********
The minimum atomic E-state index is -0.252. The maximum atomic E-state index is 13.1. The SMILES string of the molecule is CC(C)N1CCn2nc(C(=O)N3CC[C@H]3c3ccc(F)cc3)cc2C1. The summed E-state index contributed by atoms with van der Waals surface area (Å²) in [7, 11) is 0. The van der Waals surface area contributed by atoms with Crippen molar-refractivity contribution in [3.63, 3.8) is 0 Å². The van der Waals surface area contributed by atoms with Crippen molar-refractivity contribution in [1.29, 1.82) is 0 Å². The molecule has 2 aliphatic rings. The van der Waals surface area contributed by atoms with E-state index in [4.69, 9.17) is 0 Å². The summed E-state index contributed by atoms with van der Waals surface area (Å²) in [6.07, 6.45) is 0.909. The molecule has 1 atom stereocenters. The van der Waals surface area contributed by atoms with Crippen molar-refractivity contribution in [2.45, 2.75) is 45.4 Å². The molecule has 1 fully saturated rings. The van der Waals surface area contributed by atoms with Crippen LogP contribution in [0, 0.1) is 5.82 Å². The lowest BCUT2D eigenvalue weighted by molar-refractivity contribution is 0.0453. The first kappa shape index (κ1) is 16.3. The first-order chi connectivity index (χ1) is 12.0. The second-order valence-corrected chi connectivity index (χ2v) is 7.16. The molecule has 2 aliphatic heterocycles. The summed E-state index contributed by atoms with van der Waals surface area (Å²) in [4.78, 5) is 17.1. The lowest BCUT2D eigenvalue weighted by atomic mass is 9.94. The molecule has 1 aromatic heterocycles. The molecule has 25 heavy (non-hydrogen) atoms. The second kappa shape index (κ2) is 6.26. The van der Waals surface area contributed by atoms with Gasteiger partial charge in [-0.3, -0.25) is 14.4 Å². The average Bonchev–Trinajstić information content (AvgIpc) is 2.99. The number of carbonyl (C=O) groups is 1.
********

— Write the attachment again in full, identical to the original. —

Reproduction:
The minimum atomic E-state index is -0.252. The maximum atomic E-state index is 13.1. The SMILES string of the molecule is CC(C)N1CCn2nc(C(=O)N3CC[C@H]3c3ccc(F)cc3)cc2C1. The summed E-state index contributed by atoms with van der Waals surface area (Å²) in [7, 11) is 0. The van der Waals surface area contributed by atoms with Crippen molar-refractivity contribution in [3.63, 3.8) is 0 Å². The van der Waals surface area contributed by atoms with Crippen molar-refractivity contribution in [1.29, 1.82) is 0 Å². The molecule has 2 aliphatic rings. The van der Waals surface area contributed by atoms with E-state index in [4.69, 9.17) is 0 Å². The summed E-state index contributed by atoms with van der Waals surface area (Å²) in [6.07, 6.45) is 0.909. The molecule has 1 atom stereocenters. The van der Waals surface area contributed by atoms with Crippen molar-refractivity contribution in [2.45, 2.75) is 45.4 Å². The molecule has 1 fully saturated rings. The van der Waals surface area contributed by atoms with Crippen LogP contribution in [0, 0.1) is 5.82 Å². The lowest BCUT2D eigenvalue weighted by molar-refractivity contribution is 0.0453. The first kappa shape index (κ1) is 16.3. The first-order chi connectivity index (χ1) is 12.0. The second-order valence-corrected chi connectivity index (χ2v) is 7.16. The molecule has 2 aliphatic heterocycles. The summed E-state index contributed by atoms with van der Waals surface area (Å²) in [4.78, 5) is 17.1. The lowest BCUT2D eigenvalue weighted by atomic mass is 9.94. The molecule has 1 aromatic heterocycles. The molecule has 25 heavy (non-hydrogen) atoms. The second kappa shape index (κ2) is 6.26. The van der Waals surface area contributed by atoms with Gasteiger partial charge in [-0.3, -0.25) is 14.4 Å². The average Bonchev–Trinajstić information content (AvgIpc) is 2.99. The number of carbonyl (C=O) groups is 1.